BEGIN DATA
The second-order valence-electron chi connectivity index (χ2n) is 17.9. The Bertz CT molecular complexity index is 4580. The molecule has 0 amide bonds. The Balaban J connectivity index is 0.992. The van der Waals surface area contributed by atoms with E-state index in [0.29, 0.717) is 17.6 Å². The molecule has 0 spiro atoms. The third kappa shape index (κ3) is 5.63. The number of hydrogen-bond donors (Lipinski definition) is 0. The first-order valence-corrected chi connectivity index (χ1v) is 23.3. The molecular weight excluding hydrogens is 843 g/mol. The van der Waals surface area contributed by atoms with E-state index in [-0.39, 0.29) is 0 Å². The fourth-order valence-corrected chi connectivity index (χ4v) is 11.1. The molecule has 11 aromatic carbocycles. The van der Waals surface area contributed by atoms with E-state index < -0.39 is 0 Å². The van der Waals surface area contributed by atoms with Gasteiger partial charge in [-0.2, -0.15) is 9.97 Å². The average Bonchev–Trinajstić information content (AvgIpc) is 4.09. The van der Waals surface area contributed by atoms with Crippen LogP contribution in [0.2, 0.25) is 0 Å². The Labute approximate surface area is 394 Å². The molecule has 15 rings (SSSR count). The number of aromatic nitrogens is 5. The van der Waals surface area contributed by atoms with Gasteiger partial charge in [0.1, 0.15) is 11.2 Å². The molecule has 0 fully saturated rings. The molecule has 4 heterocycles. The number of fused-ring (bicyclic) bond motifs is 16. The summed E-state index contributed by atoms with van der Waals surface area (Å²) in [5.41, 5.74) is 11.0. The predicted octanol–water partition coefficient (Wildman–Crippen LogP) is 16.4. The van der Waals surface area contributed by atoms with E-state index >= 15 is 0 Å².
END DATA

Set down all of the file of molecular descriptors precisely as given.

The second-order valence-electron chi connectivity index (χ2n) is 17.9. The Bertz CT molecular complexity index is 4580. The molecule has 0 amide bonds. The Balaban J connectivity index is 0.992. The van der Waals surface area contributed by atoms with E-state index in [0.29, 0.717) is 17.6 Å². The molecule has 0 spiro atoms. The third kappa shape index (κ3) is 5.63. The number of hydrogen-bond donors (Lipinski definition) is 0. The first-order valence-corrected chi connectivity index (χ1v) is 23.3. The molecular weight excluding hydrogens is 843 g/mol. The van der Waals surface area contributed by atoms with E-state index in [-0.39, 0.29) is 0 Å². The fourth-order valence-corrected chi connectivity index (χ4v) is 11.1. The molecule has 11 aromatic carbocycles. The van der Waals surface area contributed by atoms with E-state index < -0.39 is 0 Å². The van der Waals surface area contributed by atoms with Gasteiger partial charge in [-0.2, -0.15) is 9.97 Å². The average Bonchev–Trinajstić information content (AvgIpc) is 4.09. The van der Waals surface area contributed by atoms with Crippen LogP contribution in [0.2, 0.25) is 0 Å². The Labute approximate surface area is 394 Å². The molecule has 15 rings (SSSR count). The number of aromatic nitrogens is 5. The van der Waals surface area contributed by atoms with Gasteiger partial charge in [0.1, 0.15) is 11.2 Å². The molecule has 0 fully saturated rings. The molecule has 4 heterocycles. The number of fused-ring (bicyclic) bond motifs is 16. The summed E-state index contributed by atoms with van der Waals surface area (Å²) in [5.41, 5.74) is 11.0. The predicted octanol–water partition coefficient (Wildman–Crippen LogP) is 16.4. The van der Waals surface area contributed by atoms with E-state index >= 15 is 0 Å².